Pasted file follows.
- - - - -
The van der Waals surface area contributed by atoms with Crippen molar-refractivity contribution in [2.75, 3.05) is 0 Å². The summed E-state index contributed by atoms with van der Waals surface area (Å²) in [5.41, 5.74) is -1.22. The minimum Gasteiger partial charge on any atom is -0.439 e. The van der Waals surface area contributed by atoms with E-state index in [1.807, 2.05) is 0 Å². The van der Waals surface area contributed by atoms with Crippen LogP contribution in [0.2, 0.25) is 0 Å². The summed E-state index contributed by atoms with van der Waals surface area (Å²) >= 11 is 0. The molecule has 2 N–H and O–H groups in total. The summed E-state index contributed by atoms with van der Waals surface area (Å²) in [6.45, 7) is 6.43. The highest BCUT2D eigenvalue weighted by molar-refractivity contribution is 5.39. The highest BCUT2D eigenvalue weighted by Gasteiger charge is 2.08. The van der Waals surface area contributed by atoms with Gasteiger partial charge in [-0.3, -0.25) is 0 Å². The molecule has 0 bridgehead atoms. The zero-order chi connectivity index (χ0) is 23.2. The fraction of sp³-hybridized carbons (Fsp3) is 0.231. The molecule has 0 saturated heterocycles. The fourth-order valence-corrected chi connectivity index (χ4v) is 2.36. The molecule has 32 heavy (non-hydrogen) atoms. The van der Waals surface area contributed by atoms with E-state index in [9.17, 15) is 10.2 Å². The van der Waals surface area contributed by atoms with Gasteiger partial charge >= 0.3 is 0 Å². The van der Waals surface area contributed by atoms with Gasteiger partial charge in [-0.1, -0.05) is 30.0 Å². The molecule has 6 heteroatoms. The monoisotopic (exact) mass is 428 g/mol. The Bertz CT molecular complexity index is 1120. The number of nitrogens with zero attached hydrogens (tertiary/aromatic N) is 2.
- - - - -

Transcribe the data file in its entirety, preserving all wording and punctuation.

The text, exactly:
The van der Waals surface area contributed by atoms with Crippen molar-refractivity contribution in [2.75, 3.05) is 0 Å². The summed E-state index contributed by atoms with van der Waals surface area (Å²) in [5.41, 5.74) is -1.22. The minimum Gasteiger partial charge on any atom is -0.439 e. The van der Waals surface area contributed by atoms with E-state index in [1.807, 2.05) is 0 Å². The van der Waals surface area contributed by atoms with Crippen LogP contribution in [0.2, 0.25) is 0 Å². The summed E-state index contributed by atoms with van der Waals surface area (Å²) >= 11 is 0. The molecule has 2 N–H and O–H groups in total. The summed E-state index contributed by atoms with van der Waals surface area (Å²) in [6.45, 7) is 6.43. The highest BCUT2D eigenvalue weighted by molar-refractivity contribution is 5.39. The highest BCUT2D eigenvalue weighted by Gasteiger charge is 2.08. The van der Waals surface area contributed by atoms with Gasteiger partial charge in [-0.3, -0.25) is 0 Å². The molecule has 0 bridgehead atoms. The zero-order chi connectivity index (χ0) is 23.2. The fraction of sp³-hybridized carbons (Fsp3) is 0.231. The molecule has 0 saturated heterocycles. The fourth-order valence-corrected chi connectivity index (χ4v) is 2.36. The molecule has 32 heavy (non-hydrogen) atoms. The van der Waals surface area contributed by atoms with E-state index in [9.17, 15) is 10.2 Å². The van der Waals surface area contributed by atoms with Gasteiger partial charge >= 0.3 is 0 Å². The van der Waals surface area contributed by atoms with Gasteiger partial charge in [-0.1, -0.05) is 30.0 Å². The molecule has 6 heteroatoms. The monoisotopic (exact) mass is 428 g/mol. The Bertz CT molecular complexity index is 1120. The number of nitrogens with zero attached hydrogens (tertiary/aromatic N) is 2.